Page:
Straight from its launch at IFA 2014, we already have the notion that the new Moto X will be one of the darlings of people looking to upgrade their Android devices this holiday season. Most people will get it under contract, with the USD$99.99 price tag looking very nice indeed. But there are those who will want the unbranded, unlocked, direct-sale version straight from Motorola – that one will be called the Moto X Pure Edition.
Most Android fans will see this as a nod to devices having a “pure Android” experience – which usually means a UI that is not heavily tweaked (we’re looking at you, Samsung). Motorola’s Android version is tweaked, but less so than others – maybe a variable for picking the “pure” marketing name.
The Moto X is visibly a flagship level device with flagship level specs – including the Snapdragon 801 SoC that runs four cores at 2.5GHz. That is supported by 2GB of RAM running on the previously mentioned tweaked version of Android 4.4 KitKat. The screen is larger than its predecessor in a big way – with the new device sporting a 5.2-inch full HD screen. Users have the choice of 16GB or 32GB internal storage.
While the pricing under contract has a very nice affordable ring to it, those who want the Moto X Pure Edition will have to trump up USD$499 to get it direct from Motorola. I don’t know is its worth all that just to have a phone that says “Pure Edition” on it. And hey Motorola, what do you then call the ones under contract? Impure editions? (we kid.)
VIA: The Verge
Where’s the wireless charging?
To expensive off contract it needs to come down to at least $ 250 off contract. And a great trade-in program to boot
Even the Moto X did not go down that much. $350 off contract would be perfect.
Well If they expect to get units ahead of the other vendors and get some market share they need to buy the market……otherwise leave the market.
The writer of this obviously is not aware that being locked into a contract is more expensive in the long run. Only losers waste money getting phones locked phones on contract. $500 isn’t as cheap as a Nexus, but it is a great price for a better phone.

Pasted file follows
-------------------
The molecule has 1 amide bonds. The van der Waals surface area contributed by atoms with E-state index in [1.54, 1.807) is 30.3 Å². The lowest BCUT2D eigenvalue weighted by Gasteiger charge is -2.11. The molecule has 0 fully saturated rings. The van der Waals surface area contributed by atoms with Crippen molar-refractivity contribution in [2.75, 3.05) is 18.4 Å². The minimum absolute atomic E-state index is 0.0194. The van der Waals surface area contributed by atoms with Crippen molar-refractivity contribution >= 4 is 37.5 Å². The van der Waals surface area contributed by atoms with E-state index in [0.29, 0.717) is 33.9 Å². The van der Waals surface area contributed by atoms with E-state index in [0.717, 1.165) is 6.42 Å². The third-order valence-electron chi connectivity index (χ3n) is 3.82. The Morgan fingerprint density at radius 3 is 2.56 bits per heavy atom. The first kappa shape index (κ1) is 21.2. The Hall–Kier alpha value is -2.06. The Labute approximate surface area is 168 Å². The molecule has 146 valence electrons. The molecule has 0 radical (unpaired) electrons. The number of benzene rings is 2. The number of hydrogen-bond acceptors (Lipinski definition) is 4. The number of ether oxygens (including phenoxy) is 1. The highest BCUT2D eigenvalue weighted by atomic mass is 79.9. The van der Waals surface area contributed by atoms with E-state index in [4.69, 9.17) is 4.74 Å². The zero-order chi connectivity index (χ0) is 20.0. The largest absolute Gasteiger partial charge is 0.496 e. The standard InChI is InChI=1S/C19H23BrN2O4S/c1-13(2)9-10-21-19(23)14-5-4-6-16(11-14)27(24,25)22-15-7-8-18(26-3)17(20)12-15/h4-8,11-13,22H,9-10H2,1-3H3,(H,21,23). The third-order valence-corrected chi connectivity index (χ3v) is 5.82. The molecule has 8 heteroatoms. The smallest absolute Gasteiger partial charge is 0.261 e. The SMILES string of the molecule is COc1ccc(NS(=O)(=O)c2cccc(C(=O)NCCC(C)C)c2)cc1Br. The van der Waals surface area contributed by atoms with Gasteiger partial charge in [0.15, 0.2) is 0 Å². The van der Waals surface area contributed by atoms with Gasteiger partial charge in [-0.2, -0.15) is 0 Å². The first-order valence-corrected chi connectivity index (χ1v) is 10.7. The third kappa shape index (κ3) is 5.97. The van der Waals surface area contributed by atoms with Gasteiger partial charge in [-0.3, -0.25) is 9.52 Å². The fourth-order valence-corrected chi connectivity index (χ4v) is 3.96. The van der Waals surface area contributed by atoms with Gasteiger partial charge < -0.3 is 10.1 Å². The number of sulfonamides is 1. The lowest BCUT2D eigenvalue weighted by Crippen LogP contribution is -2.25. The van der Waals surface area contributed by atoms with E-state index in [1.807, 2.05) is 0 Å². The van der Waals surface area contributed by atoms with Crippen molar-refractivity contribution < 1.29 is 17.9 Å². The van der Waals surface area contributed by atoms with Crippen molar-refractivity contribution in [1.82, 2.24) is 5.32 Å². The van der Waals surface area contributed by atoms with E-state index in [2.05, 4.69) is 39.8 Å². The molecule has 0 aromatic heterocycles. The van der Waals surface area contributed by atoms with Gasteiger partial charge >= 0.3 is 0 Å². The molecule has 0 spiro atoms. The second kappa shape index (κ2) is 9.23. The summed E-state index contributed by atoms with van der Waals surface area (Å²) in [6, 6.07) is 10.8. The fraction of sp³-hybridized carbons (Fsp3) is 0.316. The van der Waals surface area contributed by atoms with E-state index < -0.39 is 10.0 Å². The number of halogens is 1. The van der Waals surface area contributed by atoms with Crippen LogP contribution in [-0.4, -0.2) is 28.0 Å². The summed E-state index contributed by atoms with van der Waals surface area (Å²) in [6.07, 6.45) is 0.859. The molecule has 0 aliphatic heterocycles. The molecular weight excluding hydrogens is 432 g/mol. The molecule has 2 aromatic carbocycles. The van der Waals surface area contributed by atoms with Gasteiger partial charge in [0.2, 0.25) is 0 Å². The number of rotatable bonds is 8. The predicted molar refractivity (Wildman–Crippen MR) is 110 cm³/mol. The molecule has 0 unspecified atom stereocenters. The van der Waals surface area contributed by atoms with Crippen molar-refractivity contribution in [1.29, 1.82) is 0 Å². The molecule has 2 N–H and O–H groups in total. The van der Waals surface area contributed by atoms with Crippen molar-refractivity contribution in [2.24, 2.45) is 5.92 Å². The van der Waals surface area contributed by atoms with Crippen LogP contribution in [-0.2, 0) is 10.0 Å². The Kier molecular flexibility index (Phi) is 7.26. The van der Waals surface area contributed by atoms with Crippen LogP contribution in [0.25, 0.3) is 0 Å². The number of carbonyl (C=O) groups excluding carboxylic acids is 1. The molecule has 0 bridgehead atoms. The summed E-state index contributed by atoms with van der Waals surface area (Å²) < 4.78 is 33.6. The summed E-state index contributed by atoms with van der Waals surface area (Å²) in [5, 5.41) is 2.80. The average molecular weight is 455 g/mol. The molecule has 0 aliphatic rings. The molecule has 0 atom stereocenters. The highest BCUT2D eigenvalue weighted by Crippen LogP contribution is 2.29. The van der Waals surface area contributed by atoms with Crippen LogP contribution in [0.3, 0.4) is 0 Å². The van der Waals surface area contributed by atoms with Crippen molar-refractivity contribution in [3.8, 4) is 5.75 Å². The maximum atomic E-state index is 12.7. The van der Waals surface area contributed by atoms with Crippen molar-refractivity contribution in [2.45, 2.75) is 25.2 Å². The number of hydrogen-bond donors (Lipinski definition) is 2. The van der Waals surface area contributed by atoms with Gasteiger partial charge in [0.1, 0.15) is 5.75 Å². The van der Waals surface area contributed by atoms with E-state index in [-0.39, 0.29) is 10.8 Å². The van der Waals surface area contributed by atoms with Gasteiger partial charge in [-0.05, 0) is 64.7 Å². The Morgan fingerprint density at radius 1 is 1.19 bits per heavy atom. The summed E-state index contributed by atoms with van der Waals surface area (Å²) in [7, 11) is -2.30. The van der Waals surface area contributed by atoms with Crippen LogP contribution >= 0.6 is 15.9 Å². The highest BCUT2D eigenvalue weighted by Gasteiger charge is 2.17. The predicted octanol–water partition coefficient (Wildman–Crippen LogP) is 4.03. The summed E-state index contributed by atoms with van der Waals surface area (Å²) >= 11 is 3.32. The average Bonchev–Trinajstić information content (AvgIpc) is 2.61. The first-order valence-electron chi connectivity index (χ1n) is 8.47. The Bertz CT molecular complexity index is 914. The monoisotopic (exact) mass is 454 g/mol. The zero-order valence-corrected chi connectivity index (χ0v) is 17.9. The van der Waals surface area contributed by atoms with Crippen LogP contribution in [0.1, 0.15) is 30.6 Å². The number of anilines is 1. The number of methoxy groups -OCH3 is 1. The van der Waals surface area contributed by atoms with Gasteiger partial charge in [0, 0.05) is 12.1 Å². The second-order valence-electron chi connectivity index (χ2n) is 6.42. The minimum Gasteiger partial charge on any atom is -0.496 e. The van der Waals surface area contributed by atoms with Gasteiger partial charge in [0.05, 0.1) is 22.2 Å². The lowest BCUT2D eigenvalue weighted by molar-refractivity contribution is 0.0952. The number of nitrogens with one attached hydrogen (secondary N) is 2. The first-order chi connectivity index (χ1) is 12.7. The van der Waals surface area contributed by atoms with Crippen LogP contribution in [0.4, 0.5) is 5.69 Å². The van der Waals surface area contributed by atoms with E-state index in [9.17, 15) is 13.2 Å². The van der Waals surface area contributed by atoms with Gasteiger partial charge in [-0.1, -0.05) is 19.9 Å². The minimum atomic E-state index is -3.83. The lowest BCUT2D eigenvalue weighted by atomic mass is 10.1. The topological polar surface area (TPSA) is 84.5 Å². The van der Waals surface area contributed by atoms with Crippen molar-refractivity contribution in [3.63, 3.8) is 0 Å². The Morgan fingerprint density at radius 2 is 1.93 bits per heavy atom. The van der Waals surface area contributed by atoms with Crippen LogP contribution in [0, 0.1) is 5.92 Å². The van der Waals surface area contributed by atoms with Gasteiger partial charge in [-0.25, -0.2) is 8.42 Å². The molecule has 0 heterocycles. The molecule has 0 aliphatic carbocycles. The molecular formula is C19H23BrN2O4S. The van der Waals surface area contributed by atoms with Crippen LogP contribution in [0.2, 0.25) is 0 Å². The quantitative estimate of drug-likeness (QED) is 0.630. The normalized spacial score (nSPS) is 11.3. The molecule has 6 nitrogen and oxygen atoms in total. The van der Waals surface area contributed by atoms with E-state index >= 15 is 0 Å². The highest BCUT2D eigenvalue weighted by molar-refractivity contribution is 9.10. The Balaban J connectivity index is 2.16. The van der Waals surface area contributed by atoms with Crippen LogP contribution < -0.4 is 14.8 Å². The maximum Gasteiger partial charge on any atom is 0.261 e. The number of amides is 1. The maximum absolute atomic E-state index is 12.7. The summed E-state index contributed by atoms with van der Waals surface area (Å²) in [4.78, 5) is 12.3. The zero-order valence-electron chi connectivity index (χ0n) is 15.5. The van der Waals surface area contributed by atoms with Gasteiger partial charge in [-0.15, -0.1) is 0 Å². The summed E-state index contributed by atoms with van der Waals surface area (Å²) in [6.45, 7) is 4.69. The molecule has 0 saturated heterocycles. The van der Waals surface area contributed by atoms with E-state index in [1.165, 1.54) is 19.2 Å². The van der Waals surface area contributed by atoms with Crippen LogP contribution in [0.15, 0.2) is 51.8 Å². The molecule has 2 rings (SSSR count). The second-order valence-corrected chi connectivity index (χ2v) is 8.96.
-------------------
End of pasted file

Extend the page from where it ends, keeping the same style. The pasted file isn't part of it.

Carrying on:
@phillipstewart:disqus Please explain this. I have been with my provider for 4 years and don’t see myself changing. So why not sign a new contract and have them toss in a subsidized phone? I have the Note 2 and will pick up the Note 4 now that IFA is over. I fully understand if I were the kind of person who changes phones every year or less. I’m not.
To compare costs, you need to compare the total cost (phone+monthlyservice)over the full two years. It doesn’t look like the Note 4 pricing is out, so let’s look at another phone.
AT&T has the Note 3 for $99 on contract or $645 off.
Contract: $99 + $110 * 24 = $2640
No contract (2 GB data): $645 + $65 * 24 = $2205
But AT&T is expensive all around. Let’s look at other options.
If you want the most inexpensive plans, you have to own your phone. The T-Mobile $30 a month plan is perfect for me. 100 minutes, unlimited texts, 5 GB at 4G speeds. For it to be worth going to their $50/month plan, I’d have to talk 400 minutes.
$645 + $30 * 24 = $1365.
But there are better AND cheaper phones than the Note 3. I recommend getting the latest Nexus phone ($300 or $350) from Google. You could get two Nexus devices for the price of a Samsung Note, so for the same price you could upgrade once a year or get the cost over two years down to about $1000. (I plan to buy the new Moto X for $500 when it is available)
A bit of money upfront will same you a lot in the long run. Hope this helps.
The point is that the price is not subsidized, it is must move to your monthly payments, which would be fine if your monthly bill dropped after two years. But for many contracts, your monthly cost doesn’t go down after two years, so if you stayed on the same plan for 3 years, you could be paying over $1000 for your phone.
I loved the Moto X for its form factor and its pretty intelligent features. I don’t understand why all nice phones have to grow bigger in their next version. 🙁